Built in 1923, the bank was designed by William Gibbons Uffendell, whose work includes the magnificent flat-iron shaped former Marshfield Trust & Savings, 3325 N. Lincoln. The granite and terra cotta South Side building is among the best-looking structures on Stony Island, even in its faded condition. The front, with its fluted Doric columns and pediment, resembles a temple—as was often the case in pre-Depression era bank architecture.
A South Shore bank once slated for demolition is now possibly in line to be listed on the National Register of Historic Places.
The former Stony Island Trust & Savings Bank is among three buildings the city landmarks commission last week recommended for National Register of Historic Places consideration. The recommendation will be sent to the Illinois Historic Sites Advisory Council which will decide this month whether the bank meets National Register criteria. The U.S. Park Service’s Keeper of the National Register has final approval. The landmarks commission approved its recommendation at a regular meeting last Thursday.
The recommendation is one of two good turns as of late for the vacant 90-year-old neo-classical building, 6760 S. Stony Island Ave. Last year, the acclaimed artist Theaster Gates obtained the bank from the city. Gates wants to rehab the building into a home for small, arts-based not-for-profits. He also wants the facility to house 18,000-book library donated by Linda Johnson Rice, daughter of Ebony magazine founder John H. Johnson. Vacant since the early 1980s, the building was later acquired by the city and had been under threat of demolition in recent years.
This postcard from John Chuckman’s staggering—and invaluable—online collection of postcards and photos better shows the south elevation and the entire building during its heyday:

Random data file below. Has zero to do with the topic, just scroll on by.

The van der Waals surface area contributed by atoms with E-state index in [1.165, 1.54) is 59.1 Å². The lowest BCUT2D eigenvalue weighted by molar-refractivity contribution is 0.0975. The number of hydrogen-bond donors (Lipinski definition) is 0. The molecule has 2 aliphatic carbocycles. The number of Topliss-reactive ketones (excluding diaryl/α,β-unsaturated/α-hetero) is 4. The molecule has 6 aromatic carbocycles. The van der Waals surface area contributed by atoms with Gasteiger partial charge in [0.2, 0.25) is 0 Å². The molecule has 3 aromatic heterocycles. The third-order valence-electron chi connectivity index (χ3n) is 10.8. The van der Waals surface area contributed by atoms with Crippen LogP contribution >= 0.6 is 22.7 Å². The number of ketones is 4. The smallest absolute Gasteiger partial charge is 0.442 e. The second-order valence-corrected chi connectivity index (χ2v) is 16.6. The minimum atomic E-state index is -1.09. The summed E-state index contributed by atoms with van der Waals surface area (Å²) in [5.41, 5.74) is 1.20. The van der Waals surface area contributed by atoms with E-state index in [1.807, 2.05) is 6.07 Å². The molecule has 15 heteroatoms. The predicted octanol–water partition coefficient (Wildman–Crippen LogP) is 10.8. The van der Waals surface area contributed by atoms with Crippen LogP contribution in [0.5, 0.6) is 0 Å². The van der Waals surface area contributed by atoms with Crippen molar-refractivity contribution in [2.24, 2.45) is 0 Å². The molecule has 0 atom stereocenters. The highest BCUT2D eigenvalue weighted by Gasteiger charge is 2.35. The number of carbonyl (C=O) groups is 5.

The bank was prosperous for its first years, then the Great Depression struck. The bank closed in 1931 and reopened in 1946 as Southmoor State Bank. Southmoor folded in 1960 and the building would spend the next 20 years as Guaranty Bank & Trust. The Nation of Islam bought Guaranty in 1973 and kept the bank until about 1980. It’s been vacant since.
If approved, the National Register listing would honor the building as an intact example of neo-classical design in early 20th century banking architecture—and for being one of the few remaining examples of architecture that reflected Stony Island’s early days as a commercial center. The north end of Stony Island near the bank was a bustling thoroughfare with hotels, theater and more before disinvestment and middle-class flight took most of it away beginning in the 1960s.
The National Register listing could bring federal tax credits that can be used—or sold—to offset the renovation costs of the building. The structure is not official and protected Chicago landmark. The National Register listing doesn’t protect the building from demolition.
In addition to Stony Island Bank, the Commission on Chicago Landmarks also recommended the Illinois Historic Sites Advisory Council seek National Register status for the Bush Temple of Music, located at Clark & Chicago; and the former Pugh Terminal Warehouse—best known as North Pier—401 E. Illinois.
The Illinois Historic Sites Advisory Council meets Oct 25.